Robotic lobectomy in children with severe bronchiectasis: A worthwhile new technology

Marion Durand, Layla Musleh, Fabrizio Vatta, Giorgia Orofino, Stefania Querciagrossa, Myriam Jugie, Olivier Bustarret, Christophe Delacourt, Sabine Sarnacki, Thomas Blanc, Naziha Khen-Dunlop

Research output: Contribution to journalArticlepeer-review


Background/Purpose: Lobectomy is required in children affected by non-responsive, symptomatic, localized bronchiectasis, but inflammation makes thoracoscopy challenging. We present the first published series of robotic-assisted pulmonary lobectomy in children with bronchiectasis. Methods: Retrospective analysis of all consecutive patients who underwent pulmonary lobectomy for severe localized bronchiectasis (2014–2019) via thoracoscopic versus robotic lobectomy. Four 5 mm ports were used for thoracoscopy; a four-arm approach was used for robotic surgery (Da Vinci Surgical Xi System, Intuitive Surgical, California). Results: Eighteen children were operated (robotic resection, n = 7; thoracoscopy, n = 11) with infected congenital pulmonary malformation, primary ciliary dyskinesia, and post-viral infection. There were no conversions to open surgery with robotic surgery, but five with thoracoscopy. Total operative time was significantly longer with robotic versus thoracoscopic surgery (mean 247 ± 50 versus 152 ± 57 min, p = 0.008). There were no significant differences in perioperative complications, length of thoracic drainage, or total length of stay (mean 7 ± 2 versus 8 ± 3 days, respectively). No blood transfusions were required. Two thoracoscopic patients had a type-3 postoperative complication. Conclusions: Pediatric robotic lung lobectomy is feasible and safe, with excellent visualization and bi-manual hand-wrist dissection – useful properties in difficult cases of infectious pathologies. However, instrumentation dimensions limit use in smaller thoraxes.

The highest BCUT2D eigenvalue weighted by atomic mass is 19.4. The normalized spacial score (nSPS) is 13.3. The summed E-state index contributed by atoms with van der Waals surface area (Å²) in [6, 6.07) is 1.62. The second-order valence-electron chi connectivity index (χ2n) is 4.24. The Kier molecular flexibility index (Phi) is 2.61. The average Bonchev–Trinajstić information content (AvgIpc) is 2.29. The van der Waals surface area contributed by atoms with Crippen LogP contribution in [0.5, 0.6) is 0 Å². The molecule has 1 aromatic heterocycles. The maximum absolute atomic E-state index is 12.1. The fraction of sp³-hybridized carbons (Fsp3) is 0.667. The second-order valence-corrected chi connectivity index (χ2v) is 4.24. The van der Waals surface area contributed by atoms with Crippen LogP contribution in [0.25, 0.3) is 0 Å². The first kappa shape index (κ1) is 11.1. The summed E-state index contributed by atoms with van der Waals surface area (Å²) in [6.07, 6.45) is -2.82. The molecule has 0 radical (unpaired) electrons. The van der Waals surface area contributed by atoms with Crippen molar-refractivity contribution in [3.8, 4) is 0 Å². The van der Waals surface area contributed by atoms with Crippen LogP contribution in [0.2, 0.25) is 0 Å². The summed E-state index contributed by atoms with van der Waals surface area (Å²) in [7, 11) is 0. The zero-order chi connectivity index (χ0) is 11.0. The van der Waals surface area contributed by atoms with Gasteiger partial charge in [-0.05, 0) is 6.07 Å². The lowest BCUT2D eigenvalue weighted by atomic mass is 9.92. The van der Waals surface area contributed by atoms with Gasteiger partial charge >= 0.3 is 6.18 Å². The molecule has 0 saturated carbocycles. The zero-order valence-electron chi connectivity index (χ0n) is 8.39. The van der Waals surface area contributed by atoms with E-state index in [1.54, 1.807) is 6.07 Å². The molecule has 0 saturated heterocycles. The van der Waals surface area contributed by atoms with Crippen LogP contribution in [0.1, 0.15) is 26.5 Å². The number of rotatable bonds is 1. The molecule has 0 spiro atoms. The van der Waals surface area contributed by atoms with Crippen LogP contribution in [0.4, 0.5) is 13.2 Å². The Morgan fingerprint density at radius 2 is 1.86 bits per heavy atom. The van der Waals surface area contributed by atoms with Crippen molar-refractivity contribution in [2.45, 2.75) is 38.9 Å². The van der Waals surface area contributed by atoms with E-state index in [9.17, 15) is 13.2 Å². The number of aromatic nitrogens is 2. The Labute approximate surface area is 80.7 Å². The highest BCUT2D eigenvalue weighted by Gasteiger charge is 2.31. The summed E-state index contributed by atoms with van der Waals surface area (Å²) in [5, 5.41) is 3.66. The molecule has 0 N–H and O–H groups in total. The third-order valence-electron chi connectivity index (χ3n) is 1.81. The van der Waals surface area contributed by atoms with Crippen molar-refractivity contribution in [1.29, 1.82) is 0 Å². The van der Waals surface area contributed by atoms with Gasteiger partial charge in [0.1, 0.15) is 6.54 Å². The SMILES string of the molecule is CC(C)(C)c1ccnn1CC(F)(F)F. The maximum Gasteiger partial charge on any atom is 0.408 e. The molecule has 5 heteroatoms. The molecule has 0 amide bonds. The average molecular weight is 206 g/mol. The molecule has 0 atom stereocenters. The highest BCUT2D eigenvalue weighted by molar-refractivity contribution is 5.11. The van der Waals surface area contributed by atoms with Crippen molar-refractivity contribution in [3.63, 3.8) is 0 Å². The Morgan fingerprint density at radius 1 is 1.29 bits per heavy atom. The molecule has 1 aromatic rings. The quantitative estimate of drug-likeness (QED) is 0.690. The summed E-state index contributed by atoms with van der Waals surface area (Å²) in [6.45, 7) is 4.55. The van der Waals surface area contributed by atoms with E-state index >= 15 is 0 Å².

Original languageEnglish
JournalJournal of Pediatric Surgery
Publication statusAccepted/In press - 2020
Externally publishedYes


  • Congenital lesions
  • Lobectomy
  • Pediatric
  • Robotic-assisted thoracic surgery
  • Video-assisted thoracic surgery

ASJC Scopus subject areas

  • Pediatrics, Perinatology, and Child Health
  • Surgery


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